Character counts: what are parents, children and employers looking for?
The Sector > Jobs News > Character counts: what are parents, children and employers looking for?

Character counts: what are parents, children and employers looking for?

by Freya Lucas

April 21, 2023

Working in early childhood education and care (ECEC) is an exciting prospect for new educators, with chances to build relationships, shape the lives of children, and support families to give their children the strongest start in life. 


Sometimes those who are new to the sector, or who are contemplating joining the ECEC workforce, wonder about what children, families and employers are looking for in their ideal educator. 


While each service, setting and context is different, there are some broad characteristics that are applicable across many service types and sites. 


What do children typically respond to? 


Children typically respond to a worker who:


  • Can show pleasure and enthusiasm in their company
  • Share their interests and accomplishments
  • Listens to them carefully and respectfully
  • Provides them with a play environment that is challenging and engaging.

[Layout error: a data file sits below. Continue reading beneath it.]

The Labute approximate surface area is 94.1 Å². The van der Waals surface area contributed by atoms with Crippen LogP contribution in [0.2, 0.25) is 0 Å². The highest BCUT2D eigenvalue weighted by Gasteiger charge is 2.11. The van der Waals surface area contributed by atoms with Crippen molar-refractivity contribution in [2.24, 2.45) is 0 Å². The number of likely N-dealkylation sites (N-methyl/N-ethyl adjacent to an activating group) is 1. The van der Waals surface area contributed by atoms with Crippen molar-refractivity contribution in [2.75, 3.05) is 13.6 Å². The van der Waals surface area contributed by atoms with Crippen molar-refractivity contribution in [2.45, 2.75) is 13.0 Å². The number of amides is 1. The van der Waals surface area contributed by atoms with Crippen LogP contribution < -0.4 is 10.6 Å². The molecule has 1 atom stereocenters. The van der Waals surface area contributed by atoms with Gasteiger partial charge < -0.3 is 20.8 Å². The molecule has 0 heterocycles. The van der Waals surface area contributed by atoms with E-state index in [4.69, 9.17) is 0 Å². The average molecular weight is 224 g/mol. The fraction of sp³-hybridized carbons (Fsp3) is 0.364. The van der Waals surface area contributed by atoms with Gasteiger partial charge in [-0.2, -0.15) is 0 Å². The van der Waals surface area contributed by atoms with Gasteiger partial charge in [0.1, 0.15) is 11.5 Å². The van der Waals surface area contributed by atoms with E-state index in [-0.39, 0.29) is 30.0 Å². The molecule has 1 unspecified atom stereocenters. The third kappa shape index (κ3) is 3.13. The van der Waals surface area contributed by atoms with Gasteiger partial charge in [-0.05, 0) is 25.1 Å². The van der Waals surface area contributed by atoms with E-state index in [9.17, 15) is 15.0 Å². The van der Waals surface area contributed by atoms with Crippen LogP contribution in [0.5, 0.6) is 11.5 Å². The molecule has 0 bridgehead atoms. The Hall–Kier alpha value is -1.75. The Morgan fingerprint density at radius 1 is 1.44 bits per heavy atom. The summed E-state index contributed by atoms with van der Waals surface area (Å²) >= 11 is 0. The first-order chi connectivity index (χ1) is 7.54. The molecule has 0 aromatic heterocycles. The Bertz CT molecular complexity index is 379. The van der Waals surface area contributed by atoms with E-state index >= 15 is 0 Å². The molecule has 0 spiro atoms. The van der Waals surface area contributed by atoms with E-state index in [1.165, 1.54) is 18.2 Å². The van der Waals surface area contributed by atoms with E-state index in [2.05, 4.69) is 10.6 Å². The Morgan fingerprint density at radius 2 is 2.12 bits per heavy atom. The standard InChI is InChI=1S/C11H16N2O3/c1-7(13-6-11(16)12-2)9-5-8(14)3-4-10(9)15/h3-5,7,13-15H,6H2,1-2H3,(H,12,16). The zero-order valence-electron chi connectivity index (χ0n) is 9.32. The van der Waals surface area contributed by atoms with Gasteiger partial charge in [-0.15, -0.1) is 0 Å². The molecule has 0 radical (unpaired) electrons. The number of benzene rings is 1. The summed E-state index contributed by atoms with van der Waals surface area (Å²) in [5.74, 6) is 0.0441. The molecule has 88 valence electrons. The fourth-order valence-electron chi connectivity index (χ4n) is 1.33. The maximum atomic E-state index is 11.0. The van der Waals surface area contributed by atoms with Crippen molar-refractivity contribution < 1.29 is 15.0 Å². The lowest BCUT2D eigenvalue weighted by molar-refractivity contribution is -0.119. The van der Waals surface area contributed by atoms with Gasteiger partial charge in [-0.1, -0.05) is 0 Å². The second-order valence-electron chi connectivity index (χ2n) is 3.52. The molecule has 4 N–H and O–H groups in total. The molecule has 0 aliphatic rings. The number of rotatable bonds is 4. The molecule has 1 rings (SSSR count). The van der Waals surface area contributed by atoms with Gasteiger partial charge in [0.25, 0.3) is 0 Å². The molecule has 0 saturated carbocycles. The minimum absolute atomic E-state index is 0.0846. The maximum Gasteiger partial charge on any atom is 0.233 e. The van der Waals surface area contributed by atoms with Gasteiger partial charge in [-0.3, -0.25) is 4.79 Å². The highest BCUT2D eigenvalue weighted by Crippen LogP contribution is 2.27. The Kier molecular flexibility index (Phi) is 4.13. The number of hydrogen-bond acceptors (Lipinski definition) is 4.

Parents prefer…


Parents often want their children’s carers to:


  • Be friendly
  • Be skilled and well trained
  • Consider the family’s needs
  • Recognise that their child is special.


Co-workers like to work with people who:


  • Believe in their work
  • Are enthusiastic and cheerful
  • Are able to be responsible and take initiative
  • Enjoy working in the team
  • Are open to new ideas
  • Have a sense of humour, and are healthy and energetic.


How does this play out across the day? 


ECEC professionals spend a large part of their day interacting with children and colleagues. 


They are responsible for tasks such as supervising children to ensure that they are safe, preparing activities and experiences, meeting children’s needs such as food, drink, sleep and hygiene, as well as their emotional needs. They do this by encouraging independence or by being there to provide physical or emotional support when needed.


ECEC professionals foster children’s natural curiosity to make sense of the world around them through experiences that are real and meaningful. This may include creative experiences such as dramatic play, painting, collage and construction, exploration of the natural world, social development, communication and language development.


In out of school hours care settings ECEC professionals may be involved in working with children in a range of recreation and leisure experiences. This may include sports, movie making, drama, music and excursions involving bowling, theatre, surfing, exploring national parks and heritage sites. In partnership with families, ECEC professionals may also support children’s transition to school and homework requirements.


Communication with parents is also important in order to share information relevant to their child and involve them with the service.


To learn more about what it’s like to work in ECEC, please see here

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